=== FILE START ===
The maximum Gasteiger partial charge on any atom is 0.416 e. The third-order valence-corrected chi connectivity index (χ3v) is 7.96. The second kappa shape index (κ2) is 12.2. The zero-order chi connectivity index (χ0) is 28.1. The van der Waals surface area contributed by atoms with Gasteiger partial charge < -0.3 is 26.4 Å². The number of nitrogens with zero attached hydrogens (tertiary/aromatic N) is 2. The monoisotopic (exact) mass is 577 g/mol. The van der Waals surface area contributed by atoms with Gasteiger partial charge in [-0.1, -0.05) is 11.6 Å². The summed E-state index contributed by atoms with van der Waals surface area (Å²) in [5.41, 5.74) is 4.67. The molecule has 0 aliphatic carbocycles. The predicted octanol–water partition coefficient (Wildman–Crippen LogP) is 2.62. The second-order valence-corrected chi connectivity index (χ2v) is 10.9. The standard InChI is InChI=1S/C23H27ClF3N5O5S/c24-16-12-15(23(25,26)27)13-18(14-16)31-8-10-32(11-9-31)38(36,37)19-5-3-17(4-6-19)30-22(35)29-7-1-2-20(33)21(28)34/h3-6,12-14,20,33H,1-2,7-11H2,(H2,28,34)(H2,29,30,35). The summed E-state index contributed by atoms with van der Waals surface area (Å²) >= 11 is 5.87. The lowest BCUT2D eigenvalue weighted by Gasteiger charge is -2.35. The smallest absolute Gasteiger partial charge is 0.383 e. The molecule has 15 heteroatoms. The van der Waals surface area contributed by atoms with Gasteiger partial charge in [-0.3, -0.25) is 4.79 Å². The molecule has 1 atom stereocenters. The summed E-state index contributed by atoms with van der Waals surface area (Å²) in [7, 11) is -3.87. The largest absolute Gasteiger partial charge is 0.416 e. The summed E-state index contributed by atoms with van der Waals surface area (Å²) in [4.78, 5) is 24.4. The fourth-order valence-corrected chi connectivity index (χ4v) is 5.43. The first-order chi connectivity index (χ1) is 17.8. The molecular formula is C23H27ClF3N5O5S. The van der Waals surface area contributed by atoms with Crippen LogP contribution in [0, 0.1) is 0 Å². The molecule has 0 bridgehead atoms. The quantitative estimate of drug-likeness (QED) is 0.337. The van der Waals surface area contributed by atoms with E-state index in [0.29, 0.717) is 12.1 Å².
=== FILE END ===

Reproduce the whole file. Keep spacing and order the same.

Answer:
The maximum Gasteiger partial charge on any atom is 0.416 e. The third-order valence-corrected chi connectivity index (χ3v) is 7.96. The second kappa shape index (κ2) is 12.2. The zero-order chi connectivity index (χ0) is 28.1. The van der Waals surface area contributed by atoms with Gasteiger partial charge < -0.3 is 26.4 Å². The number of nitrogens with zero attached hydrogens (tertiary/aromatic N) is 2. The monoisotopic (exact) mass is 577 g/mol. The van der Waals surface area contributed by atoms with Gasteiger partial charge in [-0.1, -0.05) is 11.6 Å². The summed E-state index contributed by atoms with van der Waals surface area (Å²) in [5.41, 5.74) is 4.67. The molecule has 0 aliphatic carbocycles. The predicted octanol–water partition coefficient (Wildman–Crippen LogP) is 2.62. The second-order valence-corrected chi connectivity index (χ2v) is 10.9. The standard InChI is InChI=1S/C23H27ClF3N5O5S/c24-16-12-15(23(25,26)27)13-18(14-16)31-8-10-32(11-9-31)38(36,37)19-5-3-17(4-6-19)30-22(35)29-7-1-2-20(33)21(28)34/h3-6,12-14,20,33H,1-2,7-11H2,(H2,28,34)(H2,29,30,35). The summed E-state index contributed by atoms with van der Waals surface area (Å²) >= 11 is 5.87. The lowest BCUT2D eigenvalue weighted by Gasteiger charge is -2.35. The smallest absolute Gasteiger partial charge is 0.383 e. The molecule has 15 heteroatoms. The van der Waals surface area contributed by atoms with Gasteiger partial charge in [-0.3, -0.25) is 4.79 Å². The molecule has 1 atom stereocenters. The summed E-state index contributed by atoms with van der Waals surface area (Å²) in [7, 11) is -3.87. The largest absolute Gasteiger partial charge is 0.416 e. The summed E-state index contributed by atoms with van der Waals surface area (Å²) in [4.78, 5) is 24.4. The fourth-order valence-corrected chi connectivity index (χ4v) is 5.43. The first-order chi connectivity index (χ1) is 17.8. The molecular formula is C23H27ClF3N5O5S. The van der Waals surface area contributed by atoms with Crippen LogP contribution in [0, 0.1) is 0 Å². The molecule has 0 bridgehead atoms. The quantitative estimate of drug-likeness (QED) is 0.337. The van der Waals surface area contributed by atoms with E-state index in [0.29, 0.717) is 12.1 Å².